‘Star Trek: Into Darkness’ Review

2009’s Star Trek reboot is one of the most entertaining films your reviewer has ever witnessed. I was familiar with director J.J. Abrams from his TV show Alias and (briefly) Lost, both of which were sort of fun but had the infuriating habit of endlessly deferring resolution like a proffered yet ever-receding carrot. Star Trek showed me that Abrams could actually tell an interesting and more-or-less coherent story when he wasn’t incentivized to draw things out foreeeeeeeeeeeever.

Effective as a metaphor. As a wall, less so.

Effective as a metaphor. As a wall, less so.

Star Trek was designed to be like the original, Shatnerian series, but rewritten for teenage boys. Everything got faster, bigger, explodier, and everyone became better at what they do. Abrams turned it up to 11. Example (be warned that while I try not to give away anything too significant, this review does contain spoilers to both the first and second Abrams films): the opening sequence of the 2009 film goes from zero to captain-kamikazeing-ship-while-his-wife-gives-birth-to-protagonist-on-escape-pod in something like 90 seconds.

Star Trek: Into Darkness uses the same formula, but more so. Example: in the original series, Kirk et al would pretty regularly beam down to a low-tech planet, walk around a bit, and chat with the natives. Our introduction to Kirk in Darkness, on the other hand, involves him sprinting (his usual method of locomotion in the rebooted series) away from natives off the edge of a cliff. Spock, meanwhile, is swinging around the inside of an angry volcano (this is a sly nod to his introduction in Star Trek: The Motion Picture, where he’s meditating in front of a volcano on Vulcan).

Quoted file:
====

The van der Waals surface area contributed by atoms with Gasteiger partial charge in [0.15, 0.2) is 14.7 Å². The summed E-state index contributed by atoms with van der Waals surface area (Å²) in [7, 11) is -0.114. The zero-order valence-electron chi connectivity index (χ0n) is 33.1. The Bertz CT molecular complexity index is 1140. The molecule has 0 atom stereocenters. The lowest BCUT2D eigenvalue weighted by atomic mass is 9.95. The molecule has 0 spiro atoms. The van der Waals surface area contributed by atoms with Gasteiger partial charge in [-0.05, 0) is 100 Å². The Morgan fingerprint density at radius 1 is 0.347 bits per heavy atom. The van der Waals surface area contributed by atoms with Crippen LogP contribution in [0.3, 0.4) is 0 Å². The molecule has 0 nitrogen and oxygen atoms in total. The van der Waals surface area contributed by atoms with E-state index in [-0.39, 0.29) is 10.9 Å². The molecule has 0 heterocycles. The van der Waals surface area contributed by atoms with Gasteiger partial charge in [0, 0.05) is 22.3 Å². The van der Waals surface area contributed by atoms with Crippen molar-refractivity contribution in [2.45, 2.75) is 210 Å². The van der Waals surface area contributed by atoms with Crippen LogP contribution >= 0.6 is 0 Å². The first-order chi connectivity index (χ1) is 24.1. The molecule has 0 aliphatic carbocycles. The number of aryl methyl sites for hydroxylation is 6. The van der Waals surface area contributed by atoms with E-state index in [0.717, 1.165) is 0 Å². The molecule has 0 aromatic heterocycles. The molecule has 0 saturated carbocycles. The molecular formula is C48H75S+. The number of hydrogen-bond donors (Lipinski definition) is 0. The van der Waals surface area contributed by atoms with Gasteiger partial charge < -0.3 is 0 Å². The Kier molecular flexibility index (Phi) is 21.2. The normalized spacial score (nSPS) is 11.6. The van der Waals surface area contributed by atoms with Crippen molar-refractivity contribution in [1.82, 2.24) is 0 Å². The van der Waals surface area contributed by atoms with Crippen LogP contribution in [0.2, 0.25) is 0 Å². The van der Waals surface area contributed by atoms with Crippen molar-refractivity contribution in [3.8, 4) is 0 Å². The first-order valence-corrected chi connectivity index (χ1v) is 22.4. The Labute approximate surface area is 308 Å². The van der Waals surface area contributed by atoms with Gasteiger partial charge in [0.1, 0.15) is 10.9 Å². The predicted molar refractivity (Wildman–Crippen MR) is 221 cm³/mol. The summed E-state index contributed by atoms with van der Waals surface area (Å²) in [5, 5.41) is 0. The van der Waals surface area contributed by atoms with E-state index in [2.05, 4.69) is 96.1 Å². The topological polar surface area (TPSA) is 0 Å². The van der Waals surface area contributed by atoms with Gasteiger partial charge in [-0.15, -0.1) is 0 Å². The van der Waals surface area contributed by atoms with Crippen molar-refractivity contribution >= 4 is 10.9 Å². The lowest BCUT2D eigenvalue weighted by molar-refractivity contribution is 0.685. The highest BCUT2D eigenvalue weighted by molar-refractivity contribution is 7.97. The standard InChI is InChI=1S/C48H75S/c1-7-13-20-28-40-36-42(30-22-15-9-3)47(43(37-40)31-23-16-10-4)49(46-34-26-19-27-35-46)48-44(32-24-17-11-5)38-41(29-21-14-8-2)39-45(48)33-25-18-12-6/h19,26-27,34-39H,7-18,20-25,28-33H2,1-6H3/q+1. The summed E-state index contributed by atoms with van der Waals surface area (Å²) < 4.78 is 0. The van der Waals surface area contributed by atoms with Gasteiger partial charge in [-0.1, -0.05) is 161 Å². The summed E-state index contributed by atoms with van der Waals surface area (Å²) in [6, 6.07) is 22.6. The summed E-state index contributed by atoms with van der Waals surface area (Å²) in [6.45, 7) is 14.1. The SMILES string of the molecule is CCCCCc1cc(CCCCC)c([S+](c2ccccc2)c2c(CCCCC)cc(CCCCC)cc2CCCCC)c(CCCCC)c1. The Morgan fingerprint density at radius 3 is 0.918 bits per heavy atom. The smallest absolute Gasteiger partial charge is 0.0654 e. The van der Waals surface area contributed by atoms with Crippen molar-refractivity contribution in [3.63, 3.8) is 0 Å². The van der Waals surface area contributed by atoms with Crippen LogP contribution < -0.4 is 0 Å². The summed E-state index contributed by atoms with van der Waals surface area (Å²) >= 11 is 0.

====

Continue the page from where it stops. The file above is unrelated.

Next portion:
"I'm looking for Sarah Conner...er, James T. Kirk."

“I’m looking for Sarah Conner…er, James T. Kirk.”

Whatever you may think of Abrams’ “What if we did that again, but with explosions?”-approach to the series, I claim that Darkness is marginally superior to its predecessor. The plot’s tighter (i.e. things which happen later follow logically from things which happened earlier, rather than e.g. Spock the Elder showing up for no apparent reason halfway through the film to deliver exposition and return Kirk to the main storyline), both technically and thematically; the humor’s funnier (they’ve really nailed, especially, Spock’s bone-dry quips); the pacing is almost perfect, aside from Abrams’ compulsion to fill the space between action scenes with other action scenes (‘OMG there’s a bomb! OMG!…oh, ok. I guess they diffused it, and now we’re back to what was happening before that’); the main cast is entirely satisfactory, and Cumberbatch’s performance is as fantastic as I’d hoped (a much better deployment of his talents than Sherlock‘s irate autist*).

*(By no means do I intend to poke fun at autism; I only note that, like half the detectives on TV, Sherlock‘s Sherlock is written pretty much explicitly as an autistic savant. It’s a formula.)
What an enlightened depiction of an independent, liberated woman.

What an enlightened depiction of an independent, liberated woman.

Really, I have only two complaints with this film. First, like, um, every Star Trek film ever, it’s still a boys club, in which the men are primarily concerned with Justice and blowing stuff up, while each lady (both of them!) are concerned about–how to put this without spoilers?–the significant man in their respective lives. Second, and I know this isn’t Abrams’ fault, but I wish someone in Hollywood would notice that models look fundamentally better than CGI–in other words, that cinematography should imitate Kubrick rather than Lucas.